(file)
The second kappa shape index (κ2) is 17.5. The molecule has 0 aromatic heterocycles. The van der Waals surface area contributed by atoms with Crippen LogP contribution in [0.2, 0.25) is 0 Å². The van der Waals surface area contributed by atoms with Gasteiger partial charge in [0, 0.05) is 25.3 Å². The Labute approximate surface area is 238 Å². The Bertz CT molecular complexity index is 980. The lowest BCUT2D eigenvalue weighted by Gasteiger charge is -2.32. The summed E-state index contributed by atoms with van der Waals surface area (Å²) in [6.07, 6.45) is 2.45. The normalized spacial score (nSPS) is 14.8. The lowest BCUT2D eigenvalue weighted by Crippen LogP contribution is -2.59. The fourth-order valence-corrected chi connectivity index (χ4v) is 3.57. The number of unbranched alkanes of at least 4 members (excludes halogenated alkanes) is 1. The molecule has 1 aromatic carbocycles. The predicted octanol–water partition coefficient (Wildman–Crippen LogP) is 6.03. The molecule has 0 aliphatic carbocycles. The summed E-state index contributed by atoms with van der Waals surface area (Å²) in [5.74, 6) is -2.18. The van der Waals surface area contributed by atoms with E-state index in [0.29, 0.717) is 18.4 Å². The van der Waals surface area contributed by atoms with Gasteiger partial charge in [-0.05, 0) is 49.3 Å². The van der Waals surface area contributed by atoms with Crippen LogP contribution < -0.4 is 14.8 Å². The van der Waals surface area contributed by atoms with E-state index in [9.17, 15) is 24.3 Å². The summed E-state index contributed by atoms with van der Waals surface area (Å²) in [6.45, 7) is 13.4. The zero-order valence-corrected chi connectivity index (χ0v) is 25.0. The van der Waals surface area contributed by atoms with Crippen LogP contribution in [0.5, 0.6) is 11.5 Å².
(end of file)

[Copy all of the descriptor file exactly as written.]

The second kappa shape index (κ2) is 17.5. The molecule has 0 aromatic heterocycles. The van der Waals surface area contributed by atoms with Crippen LogP contribution in [0.2, 0.25) is 0 Å². The van der Waals surface area contributed by atoms with Gasteiger partial charge in [0, 0.05) is 25.3 Å². The Labute approximate surface area is 238 Å². The Bertz CT molecular complexity index is 980. The lowest BCUT2D eigenvalue weighted by Gasteiger charge is -2.32. The summed E-state index contributed by atoms with van der Waals surface area (Å²) in [6.07, 6.45) is 2.45. The normalized spacial score (nSPS) is 14.8. The lowest BCUT2D eigenvalue weighted by Crippen LogP contribution is -2.59. The fourth-order valence-corrected chi connectivity index (χ4v) is 3.57. The number of unbranched alkanes of at least 4 members (excludes halogenated alkanes) is 1. The molecule has 1 aromatic carbocycles. The predicted octanol–water partition coefficient (Wildman–Crippen LogP) is 6.03. The molecule has 0 aliphatic carbocycles. The summed E-state index contributed by atoms with van der Waals surface area (Å²) in [5.74, 6) is -2.18. The van der Waals surface area contributed by atoms with E-state index in [0.29, 0.717) is 18.4 Å². The van der Waals surface area contributed by atoms with Gasteiger partial charge in [-0.05, 0) is 49.3 Å². The van der Waals surface area contributed by atoms with Crippen LogP contribution < -0.4 is 14.8 Å². The van der Waals surface area contributed by atoms with E-state index in [9.17, 15) is 24.3 Å². The summed E-state index contributed by atoms with van der Waals surface area (Å²) in [6.45, 7) is 13.4. The zero-order valence-corrected chi connectivity index (χ0v) is 25.0. The van der Waals surface area contributed by atoms with Crippen LogP contribution in [0.5, 0.6) is 11.5 Å².